It’s obvious that 2020 has already had its fair share of historical moments, and the year is only halfway through. It started with the COVID-19 pandemic in February, which is still impacting public health today, and was followed by mass protests across the nation in response to the murder of George Floyd and many other innocent people. As a result, thousands of people were arrested, and many businesses suffered.
Key Takeaways from National Protests
George Floyd’s murder triggered different responses across the nation: Peaceful protests, social media campaigns, donations, extensive news coverage, citywide curfews and looting. Although these only describe some of the many reactions to Mr. Floyd’s death, it is evident that people exercise their First Amendment rights differently, especially during a time of chaos and hysteria.
This doesn’t mean one expression is better than the other, although many argue that the looting isn’t a reaction to Mr. Floyd’s murder but rather a good opportunity to commit crimes. Nonetheless, many protestors were arrested for expressing their First Amendment rights and/or doing so in violation of their city’s curfew.
Lawful Restrictions on the First Amendment
In response to COVID-19, governments ordered places of worship to temporarily close and enacted curfew orders, as well as many other rules. This is arguably an infringement upon your First Amendment rights to freedom of religion and speech. But because public health is more important, governments could legally implement these regulations.
The same principle applies to protests: If public safety is at risk, governments can enforce restrictions to minimize the damage.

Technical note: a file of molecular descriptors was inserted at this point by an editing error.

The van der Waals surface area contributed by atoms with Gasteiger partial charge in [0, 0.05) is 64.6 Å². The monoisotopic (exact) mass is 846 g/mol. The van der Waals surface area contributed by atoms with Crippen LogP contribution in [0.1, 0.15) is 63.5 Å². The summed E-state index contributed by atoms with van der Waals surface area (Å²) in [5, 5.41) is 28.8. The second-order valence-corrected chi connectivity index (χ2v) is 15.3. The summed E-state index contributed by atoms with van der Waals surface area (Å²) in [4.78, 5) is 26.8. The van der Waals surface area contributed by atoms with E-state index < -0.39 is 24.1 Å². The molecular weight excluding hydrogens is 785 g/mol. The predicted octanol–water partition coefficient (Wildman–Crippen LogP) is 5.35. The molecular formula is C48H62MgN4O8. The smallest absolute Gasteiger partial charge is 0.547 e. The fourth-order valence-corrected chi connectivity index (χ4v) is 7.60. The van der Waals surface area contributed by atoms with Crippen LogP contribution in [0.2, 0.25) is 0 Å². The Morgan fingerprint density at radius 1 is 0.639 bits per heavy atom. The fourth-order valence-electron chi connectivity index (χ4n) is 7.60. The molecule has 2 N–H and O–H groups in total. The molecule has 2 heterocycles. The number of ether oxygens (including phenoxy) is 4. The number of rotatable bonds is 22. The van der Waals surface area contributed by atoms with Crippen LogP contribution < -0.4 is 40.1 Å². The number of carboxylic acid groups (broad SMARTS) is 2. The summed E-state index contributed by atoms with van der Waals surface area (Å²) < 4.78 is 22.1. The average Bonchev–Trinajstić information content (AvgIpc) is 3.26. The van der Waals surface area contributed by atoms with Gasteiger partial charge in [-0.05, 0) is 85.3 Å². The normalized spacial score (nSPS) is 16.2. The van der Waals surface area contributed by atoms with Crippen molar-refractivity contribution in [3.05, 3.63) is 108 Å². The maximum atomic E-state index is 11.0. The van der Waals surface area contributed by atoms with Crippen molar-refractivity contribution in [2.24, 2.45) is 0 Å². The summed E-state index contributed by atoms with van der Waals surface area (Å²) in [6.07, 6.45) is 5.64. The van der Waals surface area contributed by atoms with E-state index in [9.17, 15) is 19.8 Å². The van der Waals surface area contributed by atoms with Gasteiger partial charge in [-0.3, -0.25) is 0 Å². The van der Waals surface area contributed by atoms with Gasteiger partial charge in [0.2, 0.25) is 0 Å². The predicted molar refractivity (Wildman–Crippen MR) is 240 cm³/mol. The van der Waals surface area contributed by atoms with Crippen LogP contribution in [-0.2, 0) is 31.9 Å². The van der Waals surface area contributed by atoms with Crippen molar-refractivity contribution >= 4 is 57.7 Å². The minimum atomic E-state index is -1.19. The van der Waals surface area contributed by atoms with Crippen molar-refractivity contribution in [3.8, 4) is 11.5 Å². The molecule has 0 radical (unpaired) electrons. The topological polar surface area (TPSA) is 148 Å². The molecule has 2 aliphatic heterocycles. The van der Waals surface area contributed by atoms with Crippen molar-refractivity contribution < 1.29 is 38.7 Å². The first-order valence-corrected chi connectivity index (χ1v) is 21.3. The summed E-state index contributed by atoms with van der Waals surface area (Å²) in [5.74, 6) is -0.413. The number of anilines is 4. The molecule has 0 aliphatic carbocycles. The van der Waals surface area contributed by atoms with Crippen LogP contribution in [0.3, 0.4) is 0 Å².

We recognize that arrests can be made for unlawful assembly and curfew violations, but we must not forget that these orders were initially implemented to regulate how citizens exercise their freedom of speech in order to mitigate looting, arson and vandalism. However, they also restrict people’s First Amendment rights: This is where we step in.
If you were arrested for participating in an unlawful assembly or a curfew violation, our criminal defense lawyer at the Law Offices of Evan E. Zelig, P.C. can help you.
Poor Responses to Good Intentions Require Legal Counsel
Thousands of people across the US have been arrested for exercising their First Amendment rights in violation of temporary curfew and assembly regulations. While these rules intended to protect people, they are also hurting people. As such, we are available 24/7 to provide the legal guidance and representation needed to help you overcome your arrest and any legal dispute you’re facing as a result of protesting.
We offer free consultations. Arrange a time to meet with us online or by calling (707) 418-5352!